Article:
America isn't Greece. Out of work Texans who were working the oil fields won't grovel to their "betters" like the EU periphery. In the old days we'd get some tar and feathers but that isn't allowed. I also worry that the solution found to replace it could be a particularly nasty one. People don't feel they get ahead by doing things the right way and that the country is slipping away. Add in the fault lines of cultural issues and the powder keg is set for a major pushback from "middle America." It is going to shock some folks.
Yep, for the first time maybe ever, the economy has gone into a recession before the stock market showed any hint of discounting it. Should get interesting. We really are due for a 1987 style event.
Companies hoodwink the investing world all the time. Enron being a perfect example of a non-tech firm that pulled it off.
FB relies on ad revenues from minor Silicon Valley start ups. In a week where TWTR, YELP and LNKD all crashed by 25%, the absurd "dot com 2.0" valuations for these start ups will be questioned as well. The next funding round for Snapchat or Uber will be lower than the last for the first time. They will finally have to operate like a real business rather than a child on their parent's credit card. Discretionary spending will be reined in with ad spending hardest hit. This will blow up FB's business model a la YHOO in 2000. We may never see $86/share on FB's stock ever again.
Margin crunch offset price increase. The lesser loss came solely from a reduction in other expenses (no color provided of course).
The last word I'd use to describe the current housing market is affordable.
The advertising pie is not really growing anymore. They are just fighting harder for market share. See Google, Facebook, and Twitter all missing quite badly with significant earnings declines compared to Q1 2014. The easy spending tech bubble start ups are about to have to tighten as unicorns disappoint (it is already happening) and then we get to see who survives when they have to actually make money rather than raise ever more in the next funding round. That will crush their ad budgets. Twitter's earnings today should be seen as the catalyst for a revaluation of the sector.
There is no fundamental reason a company making 18 cents a quarter should be worth over $80 a share when growth is dramatically slowing and earnings are shrinking. Complacent Twitter investors are getting obliterated today for ignoring those trends. That blood will spill to all social media stocks tomorrow.
The Asian Flu and Russian Crisis of '97-'98, the dollar shock of 2008. This isn't close to a one off, it happens during crises of which there have been at least two affecting dozens of countries in the past twenty years. It is unprecedented because US companies have purposely structured their businesses to attract revenues internationally because they stopped seeing growth opportunities in the US.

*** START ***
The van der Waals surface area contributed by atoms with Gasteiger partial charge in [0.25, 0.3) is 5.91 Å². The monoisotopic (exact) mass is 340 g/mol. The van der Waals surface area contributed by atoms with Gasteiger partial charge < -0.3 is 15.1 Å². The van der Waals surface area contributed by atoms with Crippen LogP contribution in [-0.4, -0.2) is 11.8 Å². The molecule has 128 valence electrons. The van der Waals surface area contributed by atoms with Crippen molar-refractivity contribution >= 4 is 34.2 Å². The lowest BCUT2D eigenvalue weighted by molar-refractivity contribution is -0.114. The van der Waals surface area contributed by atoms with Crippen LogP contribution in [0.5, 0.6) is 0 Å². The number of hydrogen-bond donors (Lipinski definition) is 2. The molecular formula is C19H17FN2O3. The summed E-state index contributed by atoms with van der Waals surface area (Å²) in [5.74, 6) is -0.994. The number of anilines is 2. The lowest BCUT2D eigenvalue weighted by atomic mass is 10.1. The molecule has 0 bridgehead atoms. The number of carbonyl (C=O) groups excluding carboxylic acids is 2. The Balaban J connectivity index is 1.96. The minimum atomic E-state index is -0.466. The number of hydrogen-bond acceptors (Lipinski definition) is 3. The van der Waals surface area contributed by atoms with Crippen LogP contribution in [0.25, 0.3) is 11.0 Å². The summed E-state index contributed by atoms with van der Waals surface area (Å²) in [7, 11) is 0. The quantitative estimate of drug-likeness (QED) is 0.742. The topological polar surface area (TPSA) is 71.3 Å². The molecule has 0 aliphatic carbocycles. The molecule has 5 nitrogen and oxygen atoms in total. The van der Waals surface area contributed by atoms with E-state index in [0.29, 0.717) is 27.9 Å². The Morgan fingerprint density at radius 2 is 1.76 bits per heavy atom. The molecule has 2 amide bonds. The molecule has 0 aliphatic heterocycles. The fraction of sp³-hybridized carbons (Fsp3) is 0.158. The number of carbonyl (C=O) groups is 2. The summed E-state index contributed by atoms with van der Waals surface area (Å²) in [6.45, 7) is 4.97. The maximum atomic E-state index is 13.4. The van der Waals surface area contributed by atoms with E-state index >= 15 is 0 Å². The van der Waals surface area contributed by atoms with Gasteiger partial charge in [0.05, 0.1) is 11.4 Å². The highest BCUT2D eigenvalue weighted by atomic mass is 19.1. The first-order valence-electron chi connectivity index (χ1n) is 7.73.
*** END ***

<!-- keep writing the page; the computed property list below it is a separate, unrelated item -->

Rather than innovate and expand business lines, companies like McDonalds and Procter and Gamble opened new markets. The fact they have both struggled lately shows that there was a limit to this strategy, eventually you sell everywhere. Facebook has done the same for almost three years. There is no growth for the company in North America so they moved overseas and when the dollar was falling they had no interest in hedging those foreign revenues. They took the risk that it could never swing back the other way which, to the surprise of only those in C-Suites, it has. Again.
This is equivalent to saying that Bear Stearns would still be around if not for the unprecedented conditions of 2007/2008. You can't just write that off. We have a strong dollar now and, in regards to the Euro and commodity currencies, I think it is here to stay for a while. Combine that with the global recessions occurring in China, Japan, Latin America, and I believe here in the US now too, it gets hard to justify attaching growth multiples that would be hard to hit in a booming economy to cos. like Facebook.
They could hedge...if they decide not to while increasing international exposure that is a business strategy. Why should the consequences of that strategy be discounted? It seems only the negative consequences of decisions for companies are explained away as being insignificant. There was a time when we warned against such complacency. Now it is so commonplace that it is hard to imagine a sizeable downward correction is not near.
Shouldn't FB, after more than quadrupling in a couple years, require more of it than decent at these valuations?
The thing that really should scare people is how tough the comps get over the summer. You could say that about every company really. We are missing revenue comps against an easy qtr. Q1 last year saw 2.1% contraction in the economy. FB had a massive Q2 that blew expectations out of the water. Just to keep the 40% revenue growth (the worst case scenario of the company's guide in October during their Q3 14 conf. call), we will need to see truly impressive performance. I wouldn't be shocked at all if we get a revenue number under 30% y/y next quarter and if that happens somebody will need to answer for why we are buying shares at a market cap of $240B when the company is earning only $500M on a GAAP basis (30% drop against same quarter 2014)with cratering revenue growth.